Diane Sawyer asked the question I often am asked when people learn how hard it is to live on the rez. “why don’t you leave?” The question has many answers to us. Mainly we are still a tribal people and we want to live among our nations people.
We’re a people who consider our cousins as our brothers and sisters, our uncles and aunts as fathers and mothers. We have grandmothers and fathers galore and we care about all of them. We like to be there when someone dies or a baby is born. And we love our homelands.
We believe the soil and every plant contains the dust of our ancestors. I think the Irish who stayed in Ireland during the great famine would understand, or a Jew who stayed in Palistine before there was an Israel. But Americans who will move away from their family for a better climate or job will have a hard time understanding the strength of the attraction to a specific land.
The other reason we don’t become ‘economic refugees’ is that reservation poverty is preferable to living… in an American slum so we always go home. Most of us have actually left at some time in our lives, I was personally successful in California, but I came home. Carter Camp
Carter Camp: Remembering Wounded Knee
published with Carter’s permission at Censored News in 2007
By Carter Camp
Ah-ho My Relations, each year with the changing of the season I post this remembrance of Wounded Knee 73. I wrote it a few years ago when some of our brave people had walked to Yellowstone to stop the slaughter of our Buffalo relations. When I did I was surprised at the response from people who were too young to remember WK73 and I was pleased that some old WK vets wrote to me afterwards. So each year on this date I post the short story again and invite you-all to send it around or use as you will. As you do I ask you to remember that our reasons for going to Wounded Knee still exist and that means the need for struggle and resistance also still exist. Our land and sacred sites are threatened as never before even our sacred Mother herself is faced with unnatural warming caused by extreme greed.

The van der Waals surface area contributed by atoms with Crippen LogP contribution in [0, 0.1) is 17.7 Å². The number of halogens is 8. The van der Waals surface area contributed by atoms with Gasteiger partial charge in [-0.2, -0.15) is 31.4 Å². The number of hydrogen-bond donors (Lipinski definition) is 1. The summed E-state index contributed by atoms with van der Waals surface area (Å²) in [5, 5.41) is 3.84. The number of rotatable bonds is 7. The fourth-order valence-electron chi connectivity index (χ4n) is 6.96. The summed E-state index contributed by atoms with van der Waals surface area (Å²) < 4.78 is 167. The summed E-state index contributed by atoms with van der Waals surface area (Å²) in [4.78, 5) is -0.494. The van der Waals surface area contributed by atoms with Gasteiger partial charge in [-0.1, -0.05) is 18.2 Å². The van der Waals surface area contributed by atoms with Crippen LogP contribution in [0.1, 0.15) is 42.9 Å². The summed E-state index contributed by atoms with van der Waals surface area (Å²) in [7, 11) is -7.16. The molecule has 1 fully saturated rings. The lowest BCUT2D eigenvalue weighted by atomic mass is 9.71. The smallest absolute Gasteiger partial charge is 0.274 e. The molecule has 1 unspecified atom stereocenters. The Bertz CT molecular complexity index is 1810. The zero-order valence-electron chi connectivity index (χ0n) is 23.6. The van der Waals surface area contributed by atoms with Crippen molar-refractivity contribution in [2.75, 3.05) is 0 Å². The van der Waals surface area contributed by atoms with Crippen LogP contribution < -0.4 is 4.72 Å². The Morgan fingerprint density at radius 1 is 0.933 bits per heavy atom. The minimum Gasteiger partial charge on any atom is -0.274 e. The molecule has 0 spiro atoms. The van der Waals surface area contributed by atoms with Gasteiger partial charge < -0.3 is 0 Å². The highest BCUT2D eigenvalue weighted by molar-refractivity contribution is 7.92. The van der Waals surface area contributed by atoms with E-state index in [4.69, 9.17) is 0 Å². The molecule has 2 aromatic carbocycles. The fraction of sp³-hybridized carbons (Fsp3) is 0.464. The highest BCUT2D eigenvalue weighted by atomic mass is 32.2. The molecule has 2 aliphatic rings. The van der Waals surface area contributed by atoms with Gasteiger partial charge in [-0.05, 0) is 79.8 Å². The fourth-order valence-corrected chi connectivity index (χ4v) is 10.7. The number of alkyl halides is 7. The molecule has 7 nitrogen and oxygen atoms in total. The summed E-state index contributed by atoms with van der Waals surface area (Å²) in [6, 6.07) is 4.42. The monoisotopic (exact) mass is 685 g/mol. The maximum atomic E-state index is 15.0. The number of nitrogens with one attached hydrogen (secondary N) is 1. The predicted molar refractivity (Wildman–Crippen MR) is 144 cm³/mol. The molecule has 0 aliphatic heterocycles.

In some areas of conflict between our people and those we signed treaties with, it is best to negotiate or “work within the system” but, because our struggle is one of survival, there are also times when a warrior must stand fast even at the risk of one’s life. I believed that in 1973 when I was thirty and I believe it today in my sixties. But Wounded Knee 73 was really not about the fight to me, it was about the strong statement that our traditional way of living in this world is not about to disappear and our people are not a “vanishing race” as wasicu education would have you believe. As time has passed and I see so many of our young people taking part in a traditional way of living and believing I know our fight was worth it and those we lost for our movement died worthy deaths.
Carter Camp 2007
Photo by Cat Carnes, thank you
Honoring Carter Camp at White Eagle, Oklahoma today, April 20, 2013.
Photos Carter Camp at Wounded Knee 1973
Carter Augustus Camp
Ponca City News
“The greatest of us has gone on ahead now…” began the open letter to our family from our Wazhazhe brother, Carter Revard, Poet Laureate for the Osage Nation.
Carter Augustus Camp, began his final journey late Friday afternoon, Dec. 27, 2013.
The son of Woodrow Howard Camp and Jewell Faye McDonald Camp, a descendant of the McDonald and Yellowberry families, Carter was born the summer of 1941 at Pawnee Indian Hospital, the third of six children. He graduated from Haskell Institute, now Haskell University, in 1959. Excellent in sports, Carter’s basketball team lost in the Kansas State Finals, an experience never forgotten. Shortly after leaving Haskell, he enlisted in the U.S. Army serving a tour in Western Europe. After his discharge he relocated with the family to work in Los Angeles, Calif., and played basketball for the American Indian Athletic Association on weekends.